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  1. #21
    highpeak's Avatar
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    Jim, nice work, like the F22 shot with those bottles a lot.

  2. #22
    Donald Qualls's Avatar
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    Quote Originally Posted by k_jupiter
    If you have a transmission without syncronizers in it, you need to puxh the clutch in to take it out of gear, release the clutch to allow the rotating shafts within the transmission to sycronize speeds, then push the clutch back in to allow you to shift one gear to another.
    Double clutching is almost optional when shifting up (from, say, 2nd to 3rd), because the input shaft will slow to match the output on its own, just from bearing friction, in a couple seconds -- but is mandatory when shifting down (from 3rd to 2nd, etc.) with a non-synchro transmission, or even with an older box with worn synchros; it's helpful in this situation even with a modern full-synchro box. This is complicated by the need to rev the engine when double clutching to a lower gear, in order to match the shaft speeds -- and failure to do this successfully used to be a prime cause of runaways in large trucks, when a driver was trying to use the engine to control speed on a downgrade, missed a shift, and then burned out the brakes without getting the thing back in gear (most heavy trucks have electrically shifted planetary boxes now, no more out-of-gear runaways).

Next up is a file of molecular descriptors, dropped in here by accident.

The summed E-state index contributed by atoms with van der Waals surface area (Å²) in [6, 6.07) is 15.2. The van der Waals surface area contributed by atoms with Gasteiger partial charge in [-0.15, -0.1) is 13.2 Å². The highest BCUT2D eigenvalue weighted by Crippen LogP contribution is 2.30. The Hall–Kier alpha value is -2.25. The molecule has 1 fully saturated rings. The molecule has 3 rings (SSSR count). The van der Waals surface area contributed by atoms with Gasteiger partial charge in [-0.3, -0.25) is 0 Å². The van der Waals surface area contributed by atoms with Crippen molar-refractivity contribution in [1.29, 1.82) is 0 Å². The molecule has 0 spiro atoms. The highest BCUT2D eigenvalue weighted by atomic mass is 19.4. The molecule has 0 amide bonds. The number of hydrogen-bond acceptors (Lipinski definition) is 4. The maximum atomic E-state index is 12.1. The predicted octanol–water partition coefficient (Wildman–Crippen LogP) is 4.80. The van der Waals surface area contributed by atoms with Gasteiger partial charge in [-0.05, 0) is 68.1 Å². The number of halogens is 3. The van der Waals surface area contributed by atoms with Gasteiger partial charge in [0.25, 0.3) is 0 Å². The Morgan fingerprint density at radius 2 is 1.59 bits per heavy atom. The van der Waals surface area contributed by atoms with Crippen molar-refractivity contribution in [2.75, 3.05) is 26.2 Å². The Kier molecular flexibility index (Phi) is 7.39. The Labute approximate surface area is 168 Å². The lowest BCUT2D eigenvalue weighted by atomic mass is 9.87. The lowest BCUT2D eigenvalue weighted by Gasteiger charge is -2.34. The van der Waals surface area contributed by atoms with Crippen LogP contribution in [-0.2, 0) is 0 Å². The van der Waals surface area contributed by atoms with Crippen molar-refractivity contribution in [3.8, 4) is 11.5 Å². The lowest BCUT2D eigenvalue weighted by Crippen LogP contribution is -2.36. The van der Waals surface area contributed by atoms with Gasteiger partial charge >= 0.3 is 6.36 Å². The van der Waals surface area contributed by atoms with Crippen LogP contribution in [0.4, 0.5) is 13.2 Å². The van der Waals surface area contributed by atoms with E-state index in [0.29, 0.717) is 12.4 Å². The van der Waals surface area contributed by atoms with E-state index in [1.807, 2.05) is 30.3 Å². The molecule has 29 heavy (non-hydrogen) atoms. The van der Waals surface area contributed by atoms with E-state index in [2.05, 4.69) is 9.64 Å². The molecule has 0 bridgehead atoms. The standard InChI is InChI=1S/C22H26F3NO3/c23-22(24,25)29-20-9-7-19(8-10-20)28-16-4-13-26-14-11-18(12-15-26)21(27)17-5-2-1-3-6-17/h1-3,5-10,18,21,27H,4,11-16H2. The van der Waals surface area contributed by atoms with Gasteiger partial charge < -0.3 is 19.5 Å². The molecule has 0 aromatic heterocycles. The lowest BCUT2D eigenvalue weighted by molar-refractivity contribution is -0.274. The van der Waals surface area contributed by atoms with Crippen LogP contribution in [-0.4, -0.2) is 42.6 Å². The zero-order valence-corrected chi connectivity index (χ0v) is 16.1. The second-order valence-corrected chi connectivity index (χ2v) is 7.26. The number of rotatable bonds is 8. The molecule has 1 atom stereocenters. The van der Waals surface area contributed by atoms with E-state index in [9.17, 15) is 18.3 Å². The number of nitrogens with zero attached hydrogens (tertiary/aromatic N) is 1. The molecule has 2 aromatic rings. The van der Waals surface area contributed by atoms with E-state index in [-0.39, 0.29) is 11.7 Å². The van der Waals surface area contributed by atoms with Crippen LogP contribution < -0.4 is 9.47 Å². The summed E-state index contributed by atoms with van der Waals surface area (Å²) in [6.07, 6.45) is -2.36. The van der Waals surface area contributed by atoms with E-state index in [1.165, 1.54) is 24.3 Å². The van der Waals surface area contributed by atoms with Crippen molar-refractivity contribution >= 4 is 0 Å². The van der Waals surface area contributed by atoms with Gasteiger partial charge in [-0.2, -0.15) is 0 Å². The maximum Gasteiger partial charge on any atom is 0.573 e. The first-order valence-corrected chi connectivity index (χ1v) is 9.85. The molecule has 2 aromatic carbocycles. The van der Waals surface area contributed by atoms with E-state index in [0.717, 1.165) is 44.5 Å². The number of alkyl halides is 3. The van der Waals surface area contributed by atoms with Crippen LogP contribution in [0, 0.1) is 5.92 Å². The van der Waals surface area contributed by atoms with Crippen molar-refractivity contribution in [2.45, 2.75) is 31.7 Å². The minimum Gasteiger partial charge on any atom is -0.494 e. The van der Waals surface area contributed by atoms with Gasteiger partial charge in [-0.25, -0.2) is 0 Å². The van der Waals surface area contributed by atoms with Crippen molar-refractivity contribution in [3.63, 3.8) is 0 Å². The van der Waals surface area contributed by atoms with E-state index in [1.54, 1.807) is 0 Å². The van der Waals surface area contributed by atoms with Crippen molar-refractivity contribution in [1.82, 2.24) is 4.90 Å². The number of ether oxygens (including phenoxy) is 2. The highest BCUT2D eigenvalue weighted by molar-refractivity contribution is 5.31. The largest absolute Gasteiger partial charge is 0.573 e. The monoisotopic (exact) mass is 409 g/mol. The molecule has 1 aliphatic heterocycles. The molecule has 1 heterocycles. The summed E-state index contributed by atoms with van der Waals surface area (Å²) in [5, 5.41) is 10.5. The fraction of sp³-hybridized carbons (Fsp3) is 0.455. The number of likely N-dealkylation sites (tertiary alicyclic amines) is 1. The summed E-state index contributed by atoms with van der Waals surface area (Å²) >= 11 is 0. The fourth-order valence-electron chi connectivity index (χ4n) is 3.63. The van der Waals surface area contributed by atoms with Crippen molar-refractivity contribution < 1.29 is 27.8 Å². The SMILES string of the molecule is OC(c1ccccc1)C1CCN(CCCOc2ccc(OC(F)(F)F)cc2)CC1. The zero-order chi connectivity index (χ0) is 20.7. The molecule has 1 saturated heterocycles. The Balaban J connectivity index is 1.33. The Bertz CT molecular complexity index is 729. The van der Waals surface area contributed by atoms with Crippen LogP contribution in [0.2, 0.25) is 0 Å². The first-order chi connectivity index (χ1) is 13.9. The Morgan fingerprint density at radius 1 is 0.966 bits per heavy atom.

You know you've "arrived" in the ranks of double-clutchers when you can get a 1964 Rambler 3-on-column back into 1st gear on the fly...
    Photography has always fascinated me -- as a child, simply for the magic of capturing an image onto glossy paper with a little box, but as an adult because of the unique juxtaposition of science and art -- the physics of optics, the mechanics of the camera, the chemistry of film and developer, alongside the art in seeing, composing, exposing, processing and printing.

  3. #23
    jimgalli's Avatar
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    Quote Originally Posted by Donald Qualls
    Double clutching is almost optional when shifting up (from, say, 2nd to 3rd), because the input shaft will slow to match the output on its own, just from bearing friction, in a couple seconds -- but is mandatory when shifting down (from 3rd to 2nd, etc.) with a non-synchro transmission, or even with an older box with worn synchros; it's helpful in this situation even with a modern full-synchro box. This is complicated by the need to rev the engine when double clutching to a lower gear, in order to match the shaft speeds -- and failure to do this successfully used to be a prime cause of runaways in large trucks, when a driver was trying to use the engine to control speed on a downgrade, missed a shift, and then burned out the brakes without getting the thing back in gear (most heavy trucks have electrically shifted planetary boxes now, no more out-of-gear runaways).

    You know you've "arrived" in the ranks of double-clutchers when you can get a 1964 Rambler 3-on-column back into 1st gear on the fly...
    The '39 has the Model A Truck 4 speed ('29-'42). Straight cut gears all. It is happiest with double clutch up and downshift. Too much revolving weight to wait around for friction.
    He is no fool who gives what he cannot keep..to gain that which he cannot lose. Jim Elliot, 1949

    http://tonopahpictures.0catch.com

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